You were in the military.  How do you think we can depoliticize the military? 

I think it’s important for people from all walks of life to serve in different ways. You don’t necessarily have to join the military to do that. I think about two soldiers from my scout platoons from different backgrounds who became friends simply from being in the army at the same time. I don’t think it happens enough in 21st-century America, and I worry that it happens less and less. The military is not for everyone, but everyone should still find a way to serve, whether through local communities or for an entire nation. Giving back to others can resonate with you for the rest of your life. 

How should we view the war in Ukraine? What’s at stake, in your mind? Why should Americans care about the war?

I think there is some war fatigue in the American populace after two decades of the war in Afghanistan. Ukraine is its own country and this war is its own entity, dealing with genocide like the Bucha massacre, for example. There are all kinds of reports of Russians forcibly seizing Ukrainian children and transporting them. 

This seems like something from another century, but it’s not, it’s happening right now. Ukraine is a sovereign nation with its own elected government and had fought for freedom. It may not be a perfect country, but neither is America. I also want to recognize the gratitude that everyday Ukrainians expressed when I was over there which was immense. I think as everyday Americans, we can show our support through financial means to various groups and even though not everyone is in a position to give financially, we can vote and with Ukraine becoming a topic that will shape the election. it’s a way of exercising this whole system of democracy.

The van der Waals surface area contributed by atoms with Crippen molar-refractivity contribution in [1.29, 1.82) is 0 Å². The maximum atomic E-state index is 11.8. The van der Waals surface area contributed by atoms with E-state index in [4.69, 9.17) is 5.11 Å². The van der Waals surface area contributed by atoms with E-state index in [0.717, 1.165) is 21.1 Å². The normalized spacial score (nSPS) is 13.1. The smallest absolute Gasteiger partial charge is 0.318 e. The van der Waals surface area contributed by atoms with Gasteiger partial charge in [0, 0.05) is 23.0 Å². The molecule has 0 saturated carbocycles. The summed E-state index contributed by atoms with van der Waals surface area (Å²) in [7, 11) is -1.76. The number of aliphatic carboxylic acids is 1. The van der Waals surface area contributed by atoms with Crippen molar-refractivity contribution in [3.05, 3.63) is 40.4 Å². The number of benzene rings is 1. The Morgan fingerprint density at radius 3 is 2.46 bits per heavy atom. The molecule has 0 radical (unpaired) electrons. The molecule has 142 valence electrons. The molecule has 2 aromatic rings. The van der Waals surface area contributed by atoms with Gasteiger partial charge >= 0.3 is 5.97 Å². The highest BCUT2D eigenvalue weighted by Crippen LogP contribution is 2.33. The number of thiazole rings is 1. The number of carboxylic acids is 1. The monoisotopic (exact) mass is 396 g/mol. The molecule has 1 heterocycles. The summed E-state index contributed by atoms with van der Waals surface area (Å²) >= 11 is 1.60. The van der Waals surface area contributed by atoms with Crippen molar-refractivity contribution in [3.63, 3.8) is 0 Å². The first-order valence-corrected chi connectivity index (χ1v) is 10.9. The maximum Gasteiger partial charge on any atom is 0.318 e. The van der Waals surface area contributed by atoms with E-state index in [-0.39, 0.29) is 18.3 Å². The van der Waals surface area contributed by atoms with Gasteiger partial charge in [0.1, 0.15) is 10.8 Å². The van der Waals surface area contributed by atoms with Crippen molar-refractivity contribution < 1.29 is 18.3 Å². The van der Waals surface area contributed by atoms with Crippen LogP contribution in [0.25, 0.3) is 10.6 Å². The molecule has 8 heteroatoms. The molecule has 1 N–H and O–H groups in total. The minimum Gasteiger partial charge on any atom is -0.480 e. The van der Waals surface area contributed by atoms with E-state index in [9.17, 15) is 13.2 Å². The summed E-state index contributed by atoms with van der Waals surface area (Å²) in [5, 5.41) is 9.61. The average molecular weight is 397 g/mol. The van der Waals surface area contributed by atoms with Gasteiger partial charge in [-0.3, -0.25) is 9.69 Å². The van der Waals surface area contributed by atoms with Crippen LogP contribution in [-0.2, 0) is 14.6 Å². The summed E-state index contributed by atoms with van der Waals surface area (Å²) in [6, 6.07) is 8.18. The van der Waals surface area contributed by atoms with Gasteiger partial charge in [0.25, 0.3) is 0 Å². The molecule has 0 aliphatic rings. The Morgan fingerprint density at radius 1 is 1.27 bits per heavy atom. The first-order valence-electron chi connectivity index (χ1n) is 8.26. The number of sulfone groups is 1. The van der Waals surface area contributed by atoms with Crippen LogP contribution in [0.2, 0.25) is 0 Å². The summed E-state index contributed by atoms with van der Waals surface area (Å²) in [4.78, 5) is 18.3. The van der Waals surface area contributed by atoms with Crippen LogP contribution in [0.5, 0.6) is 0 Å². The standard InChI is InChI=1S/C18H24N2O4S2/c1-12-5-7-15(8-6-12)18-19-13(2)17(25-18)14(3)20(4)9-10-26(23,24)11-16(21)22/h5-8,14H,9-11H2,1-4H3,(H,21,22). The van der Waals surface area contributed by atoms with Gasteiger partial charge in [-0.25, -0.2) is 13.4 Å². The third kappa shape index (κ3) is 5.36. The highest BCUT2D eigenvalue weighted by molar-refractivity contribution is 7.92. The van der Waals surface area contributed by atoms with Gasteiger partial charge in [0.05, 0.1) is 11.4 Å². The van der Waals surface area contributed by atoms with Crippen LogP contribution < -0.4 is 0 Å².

You went to Wake Forest University. What did you major in, and how has your major influenced your life?

I was a history major and an English minor. I think that combination taught me at a young age that this world is deeply flawed, but everyday people can make a difference even if it’s not as meaningful as they hope for. It may come with compromises and regrets, but working for positive change always matters. 

You entered the service through ROTC. Why did you sign up, and why did you eventually leave the service?

I joined ROTC in the fall of 2001, right before 9/11 mostly as a way to pay for school but also because since I came from a military family, service mattered to me. I was taught to care about things and find ways to give back. I didn’t know much about the Army or what I wanted to do in it, but 9/11 changed a lot of lives in my generation, including mine. So if I wanted to be in the Army, I would be at the frontlines, which is how I became a scout and platoon leader, spending fifteen months in Iraq. 

I left for a couple of reasons, mainly because I realized the Army as an institution wasn’t for me,  and I felt like I had done what I set out to do from over a year in combat. There were also other things in life I set out to accomplish. I’m still connected to that time, especially with training civilians in Ukraine. I have mixed feelings towards my time in the Army, but there was more good than bad. I make sure to recognize the bad because it counts, too. 

Is there anything you’d like to add that we didn’t talk about? 

I’m really looking forward to the Writer’s Conference, and Moravian has been fantastic in setting everything up. If anything, I want students to know this isn’t some recruiting campaign and to acknowledge that war belongs to us all whether we like it or not. Pondering about it is what will make us better thinkers and better citizens, hopefully.